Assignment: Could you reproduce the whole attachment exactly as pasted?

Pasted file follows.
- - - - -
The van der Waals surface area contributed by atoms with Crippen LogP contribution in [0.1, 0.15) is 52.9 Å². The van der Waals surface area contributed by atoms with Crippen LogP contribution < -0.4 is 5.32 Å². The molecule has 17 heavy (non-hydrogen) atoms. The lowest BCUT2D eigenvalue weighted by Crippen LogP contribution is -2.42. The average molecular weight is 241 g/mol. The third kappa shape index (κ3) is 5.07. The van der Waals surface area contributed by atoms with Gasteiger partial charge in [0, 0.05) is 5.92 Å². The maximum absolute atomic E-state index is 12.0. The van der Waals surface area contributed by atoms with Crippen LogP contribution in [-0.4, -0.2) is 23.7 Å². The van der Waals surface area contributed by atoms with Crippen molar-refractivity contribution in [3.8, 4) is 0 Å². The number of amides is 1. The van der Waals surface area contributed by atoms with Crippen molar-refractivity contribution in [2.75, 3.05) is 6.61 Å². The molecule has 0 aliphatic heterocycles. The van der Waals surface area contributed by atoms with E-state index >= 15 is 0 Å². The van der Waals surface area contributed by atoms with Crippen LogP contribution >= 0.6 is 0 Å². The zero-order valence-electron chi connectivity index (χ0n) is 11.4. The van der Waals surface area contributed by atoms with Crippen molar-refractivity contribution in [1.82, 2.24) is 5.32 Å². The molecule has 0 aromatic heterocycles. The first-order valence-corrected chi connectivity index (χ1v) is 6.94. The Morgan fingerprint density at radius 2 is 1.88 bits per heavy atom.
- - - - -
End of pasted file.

The van der Waals surface area contributed by atoms with Crippen LogP contribution in [0.1, 0.15) is 52.9 Å². The van der Waals surface area contributed by atoms with Crippen LogP contribution < -0.4 is 5.32 Å². The molecule has 17 heavy (non-hydrogen) atoms. The lowest BCUT2D eigenvalue weighted by Crippen LogP contribution is -2.42. The average molecular weight is 241 g/mol. The third kappa shape index (κ3) is 5.07. The van der Waals surface area contributed by atoms with Gasteiger partial charge in [0, 0.05) is 5.92 Å². The maximum absolute atomic E-state index is 12.0. The van der Waals surface area contributed by atoms with Crippen LogP contribution in [-0.4, -0.2) is 23.7 Å². The van der Waals surface area contributed by atoms with Crippen molar-refractivity contribution in [3.8, 4) is 0 Å². The number of amides is 1. The van der Waals surface area contributed by atoms with Crippen molar-refractivity contribution in [2.75, 3.05) is 6.61 Å². The molecule has 0 aliphatic heterocycles. The van der Waals surface area contributed by atoms with E-state index >= 15 is 0 Å². The van der Waals surface area contributed by atoms with Crippen LogP contribution >= 0.6 is 0 Å². The zero-order valence-electron chi connectivity index (χ0n) is 11.4. The van der Waals surface area contributed by atoms with Crippen molar-refractivity contribution in [1.82, 2.24) is 5.32 Å². The molecule has 0 aromatic heterocycles. The first-order valence-corrected chi connectivity index (χ1v) is 6.94. The Morgan fingerprint density at radius 2 is 1.88 bits per heavy atom.